The last couple weeks produced some high profile negative issues and full blown viral social media crisis situations. I thought it might be a good time to revisit a piece I wrote a while back on dealing with viral social media events. Having been there, done that, my best piece of advice (in addition to what is below) is, strap yourself in–you’re in for a bumpy ride. But the more prepared you are, the better. Read on.
What would you do if you woke up one morning, looked at your Facebook page, and saw hundreds of angry comments about your brand surrounding a thoughtless comment made by an employee? No matter what kind of crisis plan you have, there is nothing that can completely prepare you for what comes next.
Crisis managers sometimes give the impression that all online crises are alike. Well, they are not. Each crisis has its own rhythm, and prescribed systems will only work if their tactics are flexible and customized. In PRSA’s Strategist, Ketchum’s James Donnelly wrote, “Bad things happen when you apply too much science to what is essentially an art. Thus, social media crisis management tools become highly inefficient when they attempt to provide one ‘golden solution’ for each aspect of social media risk.”
Recently, I had a client who experienced a viral global social media crisis. By the time they called me, they had been besieged by media requests for interviews and had unpublished their Facebook page out of sheer panic. For the next two weeks, we walked through the fire together. Thankfully, we made it through–a little scorched but still alive. Keeping in mind that every crisis has its own mind, here are the key lessons my client learned.
1. Manage a crisis for the long run. True, there are bleeding wounds that require immediate tactics, but don’t lose sight of the long term implications of what you are doing. Even though an attacking swarm from Reddit can descend and wreak havoc in your social media, they eventually go away if you let them have their say. More on that in number two.
2. It’s okay to temporarily disable Facebook comments or visitor postings to get some breathing room. Some experts don’t like this option, but my experience has shown that it doesn’t affect the long run recovery period if done correctly. Only do this long enough to take a quick assessment, gather facts, and craft an initial response-an hour or two at the most. And do it only if the viral crisis has caught you off-guard and you need to find out what’s going on. Post a status update saying you are doing so while gathering facts, and give an exact time when comments will be accepted again and you will be back with the facts. Make it no more than a few hours.
In the case above, after a quick needs assessment (which included sentiment analysis, volume spikes around critical comments, crisis mentions vs. non-crisis mentions, identification of key influencers, and common concerns or questions expressed by comments) and a strategy session, the client reluctantly re-published the page, leading with an apology statement (pinned to top of the page), answers to common concerns, and contact information to ask additional questions. It was an invitation to host an open forum where they were sure to get crucified. But in this case, it was the best thing to do. I did some quick fixes to the page to be sure the conversation could be managed using Facebook filters and re-posted their comment policy. We offered to have offline conversations about specific questions and answered selected comments publicly to assure people we were listening. I monitored the whole conversation with an application that allowed me to see everything, including comments that were kicked out by Facebook’s filter.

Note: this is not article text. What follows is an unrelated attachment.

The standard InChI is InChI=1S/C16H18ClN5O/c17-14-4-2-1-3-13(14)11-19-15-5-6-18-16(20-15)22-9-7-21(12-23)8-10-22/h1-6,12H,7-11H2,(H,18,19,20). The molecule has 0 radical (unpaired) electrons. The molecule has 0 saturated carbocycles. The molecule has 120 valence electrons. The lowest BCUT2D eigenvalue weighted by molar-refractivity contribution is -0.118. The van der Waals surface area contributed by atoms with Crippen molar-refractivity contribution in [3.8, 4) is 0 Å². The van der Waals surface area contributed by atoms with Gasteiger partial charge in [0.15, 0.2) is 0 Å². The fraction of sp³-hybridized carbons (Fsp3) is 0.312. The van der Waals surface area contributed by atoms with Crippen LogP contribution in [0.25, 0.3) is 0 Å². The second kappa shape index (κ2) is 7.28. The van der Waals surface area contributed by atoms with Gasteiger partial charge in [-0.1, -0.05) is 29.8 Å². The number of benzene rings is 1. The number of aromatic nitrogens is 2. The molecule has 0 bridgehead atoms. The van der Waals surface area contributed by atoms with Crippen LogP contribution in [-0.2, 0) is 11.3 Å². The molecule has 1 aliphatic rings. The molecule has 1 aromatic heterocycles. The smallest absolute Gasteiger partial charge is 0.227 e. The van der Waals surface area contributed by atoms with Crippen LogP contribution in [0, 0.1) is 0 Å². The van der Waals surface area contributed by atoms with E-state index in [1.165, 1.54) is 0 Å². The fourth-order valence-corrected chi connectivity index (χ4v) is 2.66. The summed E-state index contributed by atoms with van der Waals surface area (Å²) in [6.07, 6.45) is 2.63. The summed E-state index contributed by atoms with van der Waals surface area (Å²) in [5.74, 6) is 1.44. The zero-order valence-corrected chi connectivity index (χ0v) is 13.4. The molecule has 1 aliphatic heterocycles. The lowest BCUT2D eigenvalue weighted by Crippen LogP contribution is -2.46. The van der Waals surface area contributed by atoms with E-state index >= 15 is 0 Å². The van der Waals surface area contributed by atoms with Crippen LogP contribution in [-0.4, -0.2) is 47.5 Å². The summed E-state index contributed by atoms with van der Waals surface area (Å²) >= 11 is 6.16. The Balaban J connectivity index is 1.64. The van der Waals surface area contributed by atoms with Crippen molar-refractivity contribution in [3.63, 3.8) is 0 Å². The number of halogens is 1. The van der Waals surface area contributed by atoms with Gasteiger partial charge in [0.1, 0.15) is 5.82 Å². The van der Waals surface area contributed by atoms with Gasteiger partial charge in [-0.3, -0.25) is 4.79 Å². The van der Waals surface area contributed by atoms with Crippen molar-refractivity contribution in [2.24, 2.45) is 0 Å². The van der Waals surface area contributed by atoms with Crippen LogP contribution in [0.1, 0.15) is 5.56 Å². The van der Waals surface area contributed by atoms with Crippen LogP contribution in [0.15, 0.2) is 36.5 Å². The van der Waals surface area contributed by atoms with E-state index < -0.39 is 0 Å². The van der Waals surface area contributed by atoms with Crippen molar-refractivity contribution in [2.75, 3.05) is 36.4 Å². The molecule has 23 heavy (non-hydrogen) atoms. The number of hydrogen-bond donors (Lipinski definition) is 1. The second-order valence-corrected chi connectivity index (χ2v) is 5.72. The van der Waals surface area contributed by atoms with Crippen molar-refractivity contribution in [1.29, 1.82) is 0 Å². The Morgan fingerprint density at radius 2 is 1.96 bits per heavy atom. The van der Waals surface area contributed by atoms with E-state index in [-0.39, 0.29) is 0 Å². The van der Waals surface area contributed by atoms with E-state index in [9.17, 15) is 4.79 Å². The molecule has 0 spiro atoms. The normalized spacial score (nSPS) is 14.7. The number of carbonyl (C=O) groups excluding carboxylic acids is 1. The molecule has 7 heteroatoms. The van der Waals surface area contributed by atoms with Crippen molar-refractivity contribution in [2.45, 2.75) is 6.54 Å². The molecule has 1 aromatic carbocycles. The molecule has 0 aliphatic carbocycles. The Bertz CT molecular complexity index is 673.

3. The viral swarm does not define you, but they need to have their say. The biggest mistake I’ve seen in a viral social media crisis is when brands are absent from their social media channels in a crisis. This alone is the best reason to hire an outside manager to handle a viral mess. It’s tough for CEOs and management to watch their company attacked. Often, the additional time a crisis requires stretches a communications staff thin and social media can fall by the wayside. Bringing in an emotionally detached crisis manager can cut down on the stress of monitoring hate speech 24/7. Even if you are innocent or the event was caused by a misunderstanding, you have to ride out the storm in the boat. We had three different viral cycles in the first 72 hours of this crisis. Remember, you can be dealing with different time zones, and the waves rise and fall according to the popular drive times across the globe.
4. Once the swarm leaves, the important work begins. The end of a viral event is the beginning of the arduous task of reputation recovery. Post-event evaluation should not only look at the event—what happened, how did we handle it, what can we do better if it happens again—but also should include a frank discussion about the work ahead. In the case of this client, those strategies included focusing their resources on setting up a company website (which they didn’t have) that aimed at telling the stories of their products and vendors.
One size doesn’t fit all when it comes to managing an online crisis. Make sure your online crisis plan is flexible and has response tactics that can be scaled to any situation. I’m interested to hear from you—ever experienced a viral online crisis? Would you add lessons you’ve learned in the comments?
Updated March 3, 2013